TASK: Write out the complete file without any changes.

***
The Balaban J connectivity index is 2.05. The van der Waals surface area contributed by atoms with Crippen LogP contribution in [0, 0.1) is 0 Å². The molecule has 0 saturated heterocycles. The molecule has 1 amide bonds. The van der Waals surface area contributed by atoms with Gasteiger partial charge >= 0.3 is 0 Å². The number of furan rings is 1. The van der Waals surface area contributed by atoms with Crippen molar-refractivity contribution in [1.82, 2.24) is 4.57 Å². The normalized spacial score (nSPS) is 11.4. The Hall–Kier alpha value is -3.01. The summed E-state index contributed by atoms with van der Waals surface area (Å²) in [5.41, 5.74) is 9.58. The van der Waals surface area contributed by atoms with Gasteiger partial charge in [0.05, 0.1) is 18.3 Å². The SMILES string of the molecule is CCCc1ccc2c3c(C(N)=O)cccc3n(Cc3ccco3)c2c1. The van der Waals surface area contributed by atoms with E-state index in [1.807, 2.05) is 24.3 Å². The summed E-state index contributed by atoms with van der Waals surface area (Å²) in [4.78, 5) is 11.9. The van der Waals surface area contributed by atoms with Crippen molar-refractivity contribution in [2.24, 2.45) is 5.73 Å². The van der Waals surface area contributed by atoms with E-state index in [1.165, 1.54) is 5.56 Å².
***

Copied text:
The Balaban J connectivity index is 2.05. The van der Waals surface area contributed by atoms with Crippen LogP contribution in [0, 0.1) is 0 Å². The molecule has 0 saturated heterocycles. The molecule has 1 amide bonds. The van der Waals surface area contributed by atoms with Gasteiger partial charge >= 0.3 is 0 Å². The number of furan rings is 1. The van der Waals surface area contributed by atoms with Crippen molar-refractivity contribution in [1.82, 2.24) is 4.57 Å². The normalized spacial score (nSPS) is 11.4. The Hall–Kier alpha value is -3.01. The summed E-state index contributed by atoms with van der Waals surface area (Å²) in [5.41, 5.74) is 9.58. The van der Waals surface area contributed by atoms with Gasteiger partial charge in [0.05, 0.1) is 18.3 Å². The SMILES string of the molecule is CCCc1ccc2c3c(C(N)=O)cccc3n(Cc3ccco3)c2c1. The van der Waals surface area contributed by atoms with E-state index in [1.807, 2.05) is 24.3 Å². The summed E-state index contributed by atoms with van der Waals surface area (Å²) in [4.78, 5) is 11.9. The van der Waals surface area contributed by atoms with Crippen molar-refractivity contribution in [2.24, 2.45) is 5.73 Å². The van der Waals surface area contributed by atoms with E-state index in [1.165, 1.54) is 5.56 Å².